The Induction Arc, a State-of-the Art Review.
Rept. for Feb-Jun 72,
AEROSPACE CORP EL SEGUNDO CALIF LAB OPERATIONS
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The induction arc is, in principle, a high-frequency transformer in which the secondary is formed by a thermal plasma. Since its invention in 1961, this arc has been the subject of over 100 investigations with widely differing goals. Information contained in the literature up to 1972, covering history, experimental techniques, theory, and applications, has been collected and reviewed. Fair agreement between experimental and theoretical data indicates that heat balance and skin effect are the two basic processes governing the arc plasma. This agreement appears to be limited by non-equilibrium effects for which no provisions have been made in the theoretical models. The absence of contamination by electrode material makes the induction arc suitable for applications where a clean plasma is essential. The most important industrial application may be in plasma chemistry, provided such an arc can be operated more efficiently. A promising approach is low-frequency operation directly from the power line by means of a sufficiently large iron core. Author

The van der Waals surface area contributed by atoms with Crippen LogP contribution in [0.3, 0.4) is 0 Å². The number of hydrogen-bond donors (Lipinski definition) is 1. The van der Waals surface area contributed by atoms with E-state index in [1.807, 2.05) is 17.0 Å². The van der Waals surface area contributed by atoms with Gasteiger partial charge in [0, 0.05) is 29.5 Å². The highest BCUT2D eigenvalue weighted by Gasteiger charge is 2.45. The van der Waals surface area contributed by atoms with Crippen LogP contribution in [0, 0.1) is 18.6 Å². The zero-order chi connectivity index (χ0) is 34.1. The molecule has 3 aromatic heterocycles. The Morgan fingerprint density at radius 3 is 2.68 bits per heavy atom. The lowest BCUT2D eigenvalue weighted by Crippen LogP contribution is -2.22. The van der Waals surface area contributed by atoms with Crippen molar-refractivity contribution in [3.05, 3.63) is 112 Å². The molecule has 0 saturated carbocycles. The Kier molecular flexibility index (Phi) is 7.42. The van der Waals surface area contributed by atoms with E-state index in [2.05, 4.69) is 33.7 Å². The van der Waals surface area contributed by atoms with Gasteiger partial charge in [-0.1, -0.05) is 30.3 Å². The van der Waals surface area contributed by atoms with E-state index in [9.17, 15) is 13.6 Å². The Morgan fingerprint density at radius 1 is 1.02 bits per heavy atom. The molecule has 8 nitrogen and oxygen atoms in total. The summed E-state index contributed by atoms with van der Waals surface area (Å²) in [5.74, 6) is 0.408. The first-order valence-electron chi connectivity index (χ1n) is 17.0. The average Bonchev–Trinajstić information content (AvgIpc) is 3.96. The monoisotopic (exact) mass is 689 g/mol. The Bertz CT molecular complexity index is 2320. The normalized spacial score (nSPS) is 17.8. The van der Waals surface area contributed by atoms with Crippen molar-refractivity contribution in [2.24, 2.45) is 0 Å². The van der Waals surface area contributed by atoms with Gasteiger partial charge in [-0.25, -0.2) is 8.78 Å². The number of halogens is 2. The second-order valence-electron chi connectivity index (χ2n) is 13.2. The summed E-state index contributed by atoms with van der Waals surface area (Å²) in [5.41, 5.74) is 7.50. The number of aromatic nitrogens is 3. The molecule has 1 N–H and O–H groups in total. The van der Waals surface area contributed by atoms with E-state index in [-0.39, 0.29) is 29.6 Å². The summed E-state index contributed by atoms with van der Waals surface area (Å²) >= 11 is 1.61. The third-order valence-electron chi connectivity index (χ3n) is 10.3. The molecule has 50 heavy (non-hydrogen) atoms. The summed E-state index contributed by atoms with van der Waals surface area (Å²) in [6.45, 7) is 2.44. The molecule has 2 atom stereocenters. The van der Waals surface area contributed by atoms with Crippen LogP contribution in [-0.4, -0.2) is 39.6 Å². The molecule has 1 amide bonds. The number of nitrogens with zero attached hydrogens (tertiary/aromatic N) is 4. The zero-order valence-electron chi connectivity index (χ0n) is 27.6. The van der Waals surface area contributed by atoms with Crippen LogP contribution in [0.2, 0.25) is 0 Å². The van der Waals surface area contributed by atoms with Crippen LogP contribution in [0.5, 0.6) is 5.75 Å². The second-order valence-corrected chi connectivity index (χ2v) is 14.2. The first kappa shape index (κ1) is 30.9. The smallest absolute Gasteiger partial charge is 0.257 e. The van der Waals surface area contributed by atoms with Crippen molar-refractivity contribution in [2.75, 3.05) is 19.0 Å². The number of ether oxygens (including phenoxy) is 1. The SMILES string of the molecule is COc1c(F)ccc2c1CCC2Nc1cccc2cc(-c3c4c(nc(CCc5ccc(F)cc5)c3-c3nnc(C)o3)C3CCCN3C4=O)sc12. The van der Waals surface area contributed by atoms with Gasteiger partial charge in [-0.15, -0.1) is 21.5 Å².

- Plasma Physics and Magnetohydrodynamics